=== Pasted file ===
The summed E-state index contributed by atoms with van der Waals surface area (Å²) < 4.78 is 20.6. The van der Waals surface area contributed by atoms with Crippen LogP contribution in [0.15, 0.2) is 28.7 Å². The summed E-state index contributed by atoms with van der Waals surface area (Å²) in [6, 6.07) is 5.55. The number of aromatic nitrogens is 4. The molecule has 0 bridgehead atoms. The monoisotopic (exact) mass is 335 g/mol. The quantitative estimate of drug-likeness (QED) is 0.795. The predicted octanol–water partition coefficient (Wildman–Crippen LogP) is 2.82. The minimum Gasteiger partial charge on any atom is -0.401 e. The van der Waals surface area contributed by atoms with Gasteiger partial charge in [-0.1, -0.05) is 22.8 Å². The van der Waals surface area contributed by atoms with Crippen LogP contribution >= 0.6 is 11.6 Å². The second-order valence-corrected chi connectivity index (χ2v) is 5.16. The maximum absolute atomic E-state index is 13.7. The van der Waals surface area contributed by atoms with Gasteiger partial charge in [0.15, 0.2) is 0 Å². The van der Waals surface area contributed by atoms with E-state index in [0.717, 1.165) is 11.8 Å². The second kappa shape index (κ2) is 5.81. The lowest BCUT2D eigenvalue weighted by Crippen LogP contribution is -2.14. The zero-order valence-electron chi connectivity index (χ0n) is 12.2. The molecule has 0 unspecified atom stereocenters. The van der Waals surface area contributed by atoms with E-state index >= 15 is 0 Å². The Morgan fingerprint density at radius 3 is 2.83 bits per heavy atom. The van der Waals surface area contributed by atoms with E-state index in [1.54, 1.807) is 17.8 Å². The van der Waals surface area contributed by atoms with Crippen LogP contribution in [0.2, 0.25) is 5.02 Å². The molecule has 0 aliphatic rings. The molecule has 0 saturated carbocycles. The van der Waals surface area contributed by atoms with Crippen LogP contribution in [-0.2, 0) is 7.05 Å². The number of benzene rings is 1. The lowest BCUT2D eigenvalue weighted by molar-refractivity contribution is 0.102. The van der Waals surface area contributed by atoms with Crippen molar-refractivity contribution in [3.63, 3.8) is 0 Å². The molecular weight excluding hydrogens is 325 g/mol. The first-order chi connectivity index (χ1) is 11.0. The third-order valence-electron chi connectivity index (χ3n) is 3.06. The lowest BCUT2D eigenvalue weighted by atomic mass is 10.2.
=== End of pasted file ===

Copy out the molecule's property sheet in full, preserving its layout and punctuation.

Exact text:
The summed E-state index contributed by atoms with van der Waals surface area (Å²) < 4.78 is 20.6. The van der Waals surface area contributed by atoms with Crippen LogP contribution in [0.15, 0.2) is 28.7 Å². The summed E-state index contributed by atoms with van der Waals surface area (Å²) in [6, 6.07) is 5.55. The number of aromatic nitrogens is 4. The molecule has 0 bridgehead atoms. The monoisotopic (exact) mass is 335 g/mol. The quantitative estimate of drug-likeness (QED) is 0.795. The predicted octanol–water partition coefficient (Wildman–Crippen LogP) is 2.82. The minimum Gasteiger partial charge on any atom is -0.401 e. The van der Waals surface area contributed by atoms with Gasteiger partial charge in [-0.1, -0.05) is 22.8 Å². The van der Waals surface area contributed by atoms with Crippen LogP contribution >= 0.6 is 11.6 Å². The second-order valence-corrected chi connectivity index (χ2v) is 5.16. The maximum absolute atomic E-state index is 13.7. The van der Waals surface area contributed by atoms with Gasteiger partial charge in [0.15, 0.2) is 0 Å². The van der Waals surface area contributed by atoms with E-state index in [0.717, 1.165) is 11.8 Å². The second kappa shape index (κ2) is 5.81. The lowest BCUT2D eigenvalue weighted by Crippen LogP contribution is -2.14. The zero-order valence-electron chi connectivity index (χ0n) is 12.2. The molecule has 0 unspecified atom stereocenters. The van der Waals surface area contributed by atoms with E-state index >= 15 is 0 Å². The Morgan fingerprint density at radius 3 is 2.83 bits per heavy atom. The van der Waals surface area contributed by atoms with E-state index in [1.54, 1.807) is 17.8 Å². The van der Waals surface area contributed by atoms with Crippen LogP contribution in [0.2, 0.25) is 5.02 Å². The molecule has 0 aliphatic rings. The molecule has 0 saturated carbocycles. The van der Waals surface area contributed by atoms with Crippen LogP contribution in [-0.2, 0) is 7.05 Å². The number of benzene rings is 1. The lowest BCUT2D eigenvalue weighted by molar-refractivity contribution is 0.102. The van der Waals surface area contributed by atoms with Crippen molar-refractivity contribution in [3.63, 3.8) is 0 Å². The molecular weight excluding hydrogens is 325 g/mol. The first-order chi connectivity index (χ1) is 11.0. The third-order valence-electron chi connectivity index (χ3n) is 3.06. The lowest BCUT2D eigenvalue weighted by atomic mass is 10.2.